If you know me, then you know how much I love Resident Evil. Ever since I stepped up to the position of Editor-in-Chief, I’ve been steering all of our Resident Evil coverage, from news to original content. Having said that, I’m sure all of you have noticed the positive reviews I usually give the series.
I gave Resident Evil 4 HD a 10 out of 10, despite all the issues fans had with the game’s visuals, because quite frankly, it’s still Resident Evil 4. It’s still the same masterpiece it was all those years ago. I also gave Revelations a perfect 10– though I did acknowledge some of the game’s aspects which may be seen as flaws by others. So that brings us to Operation Raccoon City, developed by Slant Six.
Is this another amazing, or even great, entry in the series? Far from it. Unfortunately, the game didn’t live up to my initial expectations, but that doesn’t mean it’s a horrible, or even mediocre, title. Read on to see why despite some glaring flaws, Operation Raccoon City is still a solid entry in the series.
The story here provides an alternate take of the T-Virus outbreak in Raccoon City, set during the events of Resident Evils 2 and 3. This time we’re seeing things through the eyes of Umbrella as players take on the role of one of six operatives representing the USS squad code-named Wolfpack. These soldiers– Lupo, Vector, Spectre, Beltway, Four Eyes, Bertha– each have their own unique abilities (like Vector’s invisibility and Four Eyes’ awesome ability to control BOWs) complemented by some enhancements in passive abilities (like an increase in speed) which can all be exploited by the player. Your mission seems simple at first: go into the city, rendezvous with HUNK and aid him in relieving William Birkin of the G-Virus. But, as anyone who played Resident Evil 2 could tell you, things go bad.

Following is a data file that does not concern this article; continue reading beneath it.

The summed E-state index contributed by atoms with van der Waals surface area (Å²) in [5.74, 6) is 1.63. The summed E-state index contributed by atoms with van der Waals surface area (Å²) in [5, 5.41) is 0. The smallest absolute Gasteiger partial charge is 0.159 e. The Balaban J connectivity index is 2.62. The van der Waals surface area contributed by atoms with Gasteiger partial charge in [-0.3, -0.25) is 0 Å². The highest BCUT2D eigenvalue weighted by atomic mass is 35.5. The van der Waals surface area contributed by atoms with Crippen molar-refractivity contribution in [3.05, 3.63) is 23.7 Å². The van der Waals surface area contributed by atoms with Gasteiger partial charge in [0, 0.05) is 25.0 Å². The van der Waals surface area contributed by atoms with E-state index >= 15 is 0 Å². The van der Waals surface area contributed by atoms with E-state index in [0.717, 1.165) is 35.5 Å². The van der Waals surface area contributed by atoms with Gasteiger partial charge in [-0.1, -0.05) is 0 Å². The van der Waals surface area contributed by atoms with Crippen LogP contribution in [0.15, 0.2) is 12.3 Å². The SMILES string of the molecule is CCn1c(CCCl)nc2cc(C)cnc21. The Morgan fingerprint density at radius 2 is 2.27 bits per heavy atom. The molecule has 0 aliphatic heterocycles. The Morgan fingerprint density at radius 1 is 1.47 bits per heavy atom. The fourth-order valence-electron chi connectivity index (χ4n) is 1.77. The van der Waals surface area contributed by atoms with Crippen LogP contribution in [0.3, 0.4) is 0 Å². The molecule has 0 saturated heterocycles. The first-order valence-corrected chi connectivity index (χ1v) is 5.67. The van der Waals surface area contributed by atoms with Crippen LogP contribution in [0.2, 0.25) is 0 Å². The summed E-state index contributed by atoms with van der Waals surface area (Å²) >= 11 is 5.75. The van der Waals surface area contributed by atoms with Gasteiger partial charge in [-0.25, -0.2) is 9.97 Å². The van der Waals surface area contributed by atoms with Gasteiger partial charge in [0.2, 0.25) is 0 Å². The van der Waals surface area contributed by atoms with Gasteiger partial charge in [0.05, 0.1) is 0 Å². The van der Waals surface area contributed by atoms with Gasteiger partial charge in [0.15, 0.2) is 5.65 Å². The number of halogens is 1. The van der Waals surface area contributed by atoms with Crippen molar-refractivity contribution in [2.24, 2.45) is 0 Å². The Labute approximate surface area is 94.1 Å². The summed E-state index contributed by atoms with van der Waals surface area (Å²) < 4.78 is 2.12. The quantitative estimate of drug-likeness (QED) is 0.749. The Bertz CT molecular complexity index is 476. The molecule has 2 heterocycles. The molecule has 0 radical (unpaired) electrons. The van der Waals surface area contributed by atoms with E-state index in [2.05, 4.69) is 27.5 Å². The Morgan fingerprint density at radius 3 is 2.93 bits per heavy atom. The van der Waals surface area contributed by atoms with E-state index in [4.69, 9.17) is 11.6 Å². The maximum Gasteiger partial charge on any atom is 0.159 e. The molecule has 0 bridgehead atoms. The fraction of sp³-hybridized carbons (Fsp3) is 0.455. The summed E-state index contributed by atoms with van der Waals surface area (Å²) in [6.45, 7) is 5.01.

William ends up injecting himself with the virus and thus commences one very intense and memorable intro sequence as players have to run away from the classic baddie, all while dodging environmental hazards, too. But this moment might end up only being special to those who already have knowledge of the character, and who have experienced Resident Evil 2. Longtime fans will totally love this sequence (if they haven’t decided to completely ignore this game), while newcomers to the series, or, rather, the “Call of Duty” crowd that Capcom is seemingly aiming to attract with this game, may not feel like it’s anything special at all. But, it’s William Birkin, one of the best baddies in the series’ history! So, yeah, things get off to a very, very good start. But then things get…bland.
The game’s seven missions will have you taking a tour of the city as you aim to rid any evidence that could link the outbreak back to Umbrella, with the Wolfpack crossing paths with some classic characters along the way. But that doesn’t mean that the city’s iconic locales that you’ll traverse are exactly as you remember them from the games they were introduced in.